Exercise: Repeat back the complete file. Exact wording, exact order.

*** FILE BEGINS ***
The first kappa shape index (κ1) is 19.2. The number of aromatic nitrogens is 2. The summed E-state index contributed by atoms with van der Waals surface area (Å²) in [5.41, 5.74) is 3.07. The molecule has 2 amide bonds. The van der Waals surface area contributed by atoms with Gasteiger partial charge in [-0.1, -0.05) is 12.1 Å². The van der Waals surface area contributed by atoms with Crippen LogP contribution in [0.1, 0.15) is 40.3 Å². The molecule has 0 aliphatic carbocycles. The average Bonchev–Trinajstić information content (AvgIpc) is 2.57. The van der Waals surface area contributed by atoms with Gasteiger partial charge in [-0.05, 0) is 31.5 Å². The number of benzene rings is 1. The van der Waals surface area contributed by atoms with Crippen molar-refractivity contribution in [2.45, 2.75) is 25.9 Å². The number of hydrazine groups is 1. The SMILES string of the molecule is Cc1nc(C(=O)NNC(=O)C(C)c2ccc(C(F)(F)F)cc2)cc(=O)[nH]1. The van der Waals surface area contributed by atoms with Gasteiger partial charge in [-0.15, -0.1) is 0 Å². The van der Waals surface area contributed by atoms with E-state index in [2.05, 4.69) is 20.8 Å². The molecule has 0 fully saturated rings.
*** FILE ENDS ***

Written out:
The first kappa shape index (κ1) is 19.2. The number of aromatic nitrogens is 2. The summed E-state index contributed by atoms with van der Waals surface area (Å²) in [5.41, 5.74) is 3.07. The molecule has 2 amide bonds. The van der Waals surface area contributed by atoms with Gasteiger partial charge in [-0.1, -0.05) is 12.1 Å². The van der Waals surface area contributed by atoms with Crippen LogP contribution in [0.1, 0.15) is 40.3 Å². The molecule has 0 aliphatic carbocycles. The average Bonchev–Trinajstić information content (AvgIpc) is 2.57. The van der Waals surface area contributed by atoms with Gasteiger partial charge in [-0.05, 0) is 31.5 Å². The number of benzene rings is 1. The van der Waals surface area contributed by atoms with Crippen molar-refractivity contribution in [2.45, 2.75) is 25.9 Å². The number of hydrazine groups is 1. The SMILES string of the molecule is Cc1nc(C(=O)NNC(=O)C(C)c2ccc(C(F)(F)F)cc2)cc(=O)[nH]1. The van der Waals surface area contributed by atoms with Gasteiger partial charge in [-0.15, -0.1) is 0 Å². The van der Waals surface area contributed by atoms with E-state index in [2.05, 4.69) is 20.8 Å². The molecule has 0 fully saturated rings.